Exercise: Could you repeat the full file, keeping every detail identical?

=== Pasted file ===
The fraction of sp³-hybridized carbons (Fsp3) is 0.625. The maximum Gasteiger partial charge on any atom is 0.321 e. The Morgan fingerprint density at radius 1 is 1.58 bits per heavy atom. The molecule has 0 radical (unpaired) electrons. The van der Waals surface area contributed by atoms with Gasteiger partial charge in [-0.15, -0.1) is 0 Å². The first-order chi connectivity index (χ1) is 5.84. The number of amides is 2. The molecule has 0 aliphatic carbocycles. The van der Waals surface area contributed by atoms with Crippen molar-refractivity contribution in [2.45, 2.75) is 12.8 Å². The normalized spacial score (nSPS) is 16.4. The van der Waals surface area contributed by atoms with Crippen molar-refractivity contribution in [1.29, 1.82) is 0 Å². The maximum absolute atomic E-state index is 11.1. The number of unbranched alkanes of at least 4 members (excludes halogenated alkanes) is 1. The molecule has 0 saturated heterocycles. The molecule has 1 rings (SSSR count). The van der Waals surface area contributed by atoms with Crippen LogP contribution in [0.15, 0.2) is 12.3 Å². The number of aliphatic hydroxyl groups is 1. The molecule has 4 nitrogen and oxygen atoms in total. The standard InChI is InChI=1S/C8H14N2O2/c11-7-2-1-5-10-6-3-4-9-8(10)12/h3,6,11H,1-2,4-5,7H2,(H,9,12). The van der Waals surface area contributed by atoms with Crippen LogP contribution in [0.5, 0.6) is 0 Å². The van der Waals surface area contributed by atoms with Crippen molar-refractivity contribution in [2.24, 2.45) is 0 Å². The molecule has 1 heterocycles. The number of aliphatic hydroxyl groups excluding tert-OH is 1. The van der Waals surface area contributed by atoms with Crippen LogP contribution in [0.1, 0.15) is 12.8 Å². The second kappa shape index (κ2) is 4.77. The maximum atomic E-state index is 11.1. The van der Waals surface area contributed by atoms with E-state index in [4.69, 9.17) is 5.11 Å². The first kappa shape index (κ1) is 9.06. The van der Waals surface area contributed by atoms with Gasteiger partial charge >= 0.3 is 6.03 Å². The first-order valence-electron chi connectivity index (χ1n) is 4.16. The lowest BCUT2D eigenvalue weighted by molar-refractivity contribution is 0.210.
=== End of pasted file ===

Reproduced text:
The fraction of sp³-hybridized carbons (Fsp3) is 0.625. The maximum Gasteiger partial charge on any atom is 0.321 e. The Morgan fingerprint density at radius 1 is 1.58 bits per heavy atom. The molecule has 0 radical (unpaired) electrons. The van der Waals surface area contributed by atoms with Gasteiger partial charge in [-0.15, -0.1) is 0 Å². The first-order chi connectivity index (χ1) is 5.84. The number of amides is 2. The molecule has 0 aliphatic carbocycles. The van der Waals surface area contributed by atoms with Crippen molar-refractivity contribution in [2.45, 2.75) is 12.8 Å². The normalized spacial score (nSPS) is 16.4. The van der Waals surface area contributed by atoms with Crippen molar-refractivity contribution in [1.29, 1.82) is 0 Å². The maximum absolute atomic E-state index is 11.1. The number of unbranched alkanes of at least 4 members (excludes halogenated alkanes) is 1. The molecule has 0 saturated heterocycles. The molecule has 1 rings (SSSR count). The van der Waals surface area contributed by atoms with Crippen LogP contribution in [0.15, 0.2) is 12.3 Å². The number of aliphatic hydroxyl groups is 1. The molecule has 4 nitrogen and oxygen atoms in total. The standard InChI is InChI=1S/C8H14N2O2/c11-7-2-1-5-10-6-3-4-9-8(10)12/h3,6,11H,1-2,4-5,7H2,(H,9,12). The van der Waals surface area contributed by atoms with Crippen LogP contribution in [0.5, 0.6) is 0 Å². The van der Waals surface area contributed by atoms with Crippen molar-refractivity contribution in [2.24, 2.45) is 0 Å². The molecule has 1 heterocycles. The number of aliphatic hydroxyl groups excluding tert-OH is 1. The van der Waals surface area contributed by atoms with Crippen LogP contribution in [0.1, 0.15) is 12.8 Å². The second kappa shape index (κ2) is 4.77. The maximum atomic E-state index is 11.1. The van der Waals surface area contributed by atoms with E-state index in [4.69, 9.17) is 5.11 Å². The first kappa shape index (κ1) is 9.06. The van der Waals surface area contributed by atoms with Gasteiger partial charge >= 0.3 is 6.03 Å². The first-order valence-electron chi connectivity index (χ1n) is 4.16. The lowest BCUT2D eigenvalue weighted by molar-refractivity contribution is 0.210.